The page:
Given a special Lagrangian fibration $f:M \rightarrow B$ of a Calabi-Yau manifold $M$, one can associate to it two affine structures (symplectic and complex) on the base space $B$. A theorem of Hitchin says that there locally exists a convex function $K$ such that the coordinate system in one affine structure is mapped to the coordinate system in the other affine structure via the Legendre transform associated to $K$. Is it possible to see this theorem explicitly for elliptic curves and K3 surfaces? What is K for elliptic curves?

## 2 Answers

This is the classical Legendre transform, the two affine structures are symplectic affine structure and complex affine structure. The best example to see this is when the CY manifold $X=\mathbb{CP}^2\setminus D$, where $D\cong-K_X$ is the toric boundary divisor. In this case, the symplectic affine structure is the interior of an triangle, and the complex affine structure is isomorphic to $\mathbb{R}^2$. For elliptic curves you can write it down using coordinates explicitly. But for elliptic $K3$ surface, since generically the special Lagrangian fibration $f$ will have 24 singular fibers, $B\cong S^2$ is not an affine manifold, but instead a singular affine manifold. On $B-\Delta$ where $\Delta$ consists of 24 points, there is an affine structure, but the affine structure does not extend to $B$, so the Legendre transform can only be carried out on $B-\Delta$.

Both the elliptic curve and K3 case can be calculated explicitly, the first more than the second.

First let's recall how the structures arise. We have the 2-form $\omega$ and the $n$-form $\Im \Omega$. Let $\gamma_1,\ldots,\gamma_n$ be a basis for integral 1-cycles in the fibres of the fibration and $\Gamma_1,\ldots,\Gamma_n$ a basis for the $n-1$-cycles in the fibres. Then we can define 1-forms $\omega_1,\ldots, \omega_n$ by defining their value on a tangent vector $\nu$ on the base as $$ \omega_i(\nu):=\int_{\gamma_i} \iota(\nu)\omega, $$ where $\iota(\nu)$ denotes contraction by a lift of a tangent vector $\nu$ to a normal vector field of the corresponding slag fibre. Similarly, define 1-forms $\lambda_i$ by $$\lambda_i(\nu):=-\int_{\Gamma_i} \iota(\nu)\Im\Omega.$$ Now Hitchin points out that these forms are closed, hence locally of the form $\omega_i=dy_i$ and $\lambda_i=d\check y_i$, with $y_1,\ldots,y_n$ coordinates defining the symplectic affine structure and $\check y_1,\ldots,\check y_n$ defining the affine structure coming from the complex structure. Finally, the metric, which should be defined by a potential $K$ in either two affine structures, is defined by $$ g(\nu_1,\nu_2)=-\int \iota(\nu_1)\omega\wedge \iota(\nu_2)\Im\Omega. $$ Here the integral is over the whole fibre.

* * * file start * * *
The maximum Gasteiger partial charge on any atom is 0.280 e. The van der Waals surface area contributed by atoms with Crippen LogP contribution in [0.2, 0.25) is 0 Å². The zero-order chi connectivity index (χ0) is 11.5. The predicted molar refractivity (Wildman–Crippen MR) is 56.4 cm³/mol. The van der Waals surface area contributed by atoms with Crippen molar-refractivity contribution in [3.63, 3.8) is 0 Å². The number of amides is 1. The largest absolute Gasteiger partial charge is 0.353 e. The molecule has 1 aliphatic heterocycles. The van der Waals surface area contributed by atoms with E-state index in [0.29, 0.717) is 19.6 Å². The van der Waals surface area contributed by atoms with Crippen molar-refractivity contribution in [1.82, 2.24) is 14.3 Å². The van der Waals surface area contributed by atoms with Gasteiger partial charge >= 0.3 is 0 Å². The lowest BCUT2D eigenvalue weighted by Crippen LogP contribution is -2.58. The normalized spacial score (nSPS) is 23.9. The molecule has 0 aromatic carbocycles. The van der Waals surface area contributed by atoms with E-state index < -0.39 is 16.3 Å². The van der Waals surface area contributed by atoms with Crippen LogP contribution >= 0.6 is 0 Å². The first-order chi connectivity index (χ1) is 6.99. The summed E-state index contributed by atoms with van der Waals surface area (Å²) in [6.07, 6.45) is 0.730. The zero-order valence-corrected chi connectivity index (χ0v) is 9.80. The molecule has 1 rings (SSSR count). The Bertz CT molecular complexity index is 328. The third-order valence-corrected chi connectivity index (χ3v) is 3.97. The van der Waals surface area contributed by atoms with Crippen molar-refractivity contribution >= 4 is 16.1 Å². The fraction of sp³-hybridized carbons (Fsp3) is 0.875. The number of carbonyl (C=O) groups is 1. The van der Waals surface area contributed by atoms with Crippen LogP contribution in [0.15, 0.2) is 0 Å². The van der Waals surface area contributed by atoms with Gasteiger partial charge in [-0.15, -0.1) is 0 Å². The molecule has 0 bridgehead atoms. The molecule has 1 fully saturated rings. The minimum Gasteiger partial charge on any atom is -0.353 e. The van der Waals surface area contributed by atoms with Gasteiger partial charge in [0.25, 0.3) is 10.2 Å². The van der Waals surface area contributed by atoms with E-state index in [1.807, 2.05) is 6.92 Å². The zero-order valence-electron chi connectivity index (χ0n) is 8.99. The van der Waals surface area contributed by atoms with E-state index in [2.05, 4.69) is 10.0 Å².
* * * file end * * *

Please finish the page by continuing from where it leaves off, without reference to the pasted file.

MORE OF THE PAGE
Let's do this first for an elliptic curve, say take $E={\mathbb C}/\langle 1, i\rangle$, with complex coordinate $z=x+iy$, $\Omega=dz=dx+idy$, $\omega=dx\wedge dy$. Take the fibration to be $z\mapsto y$: this is a map $E\rightarrow {\mathbb R}/{\mathbb Z}$. Taking $\nu=\partial/\partial y$, one finds easily that $\omega_1=-dy$, $\Omega_1=-dy$, so $y$ is an affine coordinate in both affine structures. Furthermore, $g$ is the constant metric with $g(\partial/\partial y, \partial/\partial y)=1$. Thus we can take $K=y^2/2$. This is viewed as a multi-valued function on the base ${\mathbb R/\mathbb Z}$. It is a good exercise to check to see what happens if we vary the complex or symplectic structures.

In the K3 case, one can't write down such an explicit global answer. However, using the hyperkaehler rotation trick, one knows that writing down a special Lagrangian fibration is the same as writing down an elliptic fibration with respect to the complex structure induced by the two-form $\Omega_K=\Im\Omega +i\omega$. Thus one can write down an elliptic fibration of your choice by specifying the holomorphic periods, and then doing the above calculation explicitly, describing affine coordinates in terms of the holomorphic periods. I won't do this here, but leave this as an exercise. For example, choose an open set $U\subseteq {\bf C}$ with holomorphic coordinate $z=y_1+iy_2$ as the base, and write down an elliptic fibration by dividing $U\times {\mathbb C}$ out by a varying family of lattices generated by $1$ and $\tau(z)$. Write coordinates on the ${\mathbb C}$ factor as $w=x_1+ix_2$. We can then choose $\Omega_K=dz\wedge dw$, and go through a similar calculation as above. One finds that the affine coordinates and the metric can be written down in terms of $\tau$. This in fact describes the general local behaviour for what happens in the K3 case. Of course, it is impossible to give an explicit global description.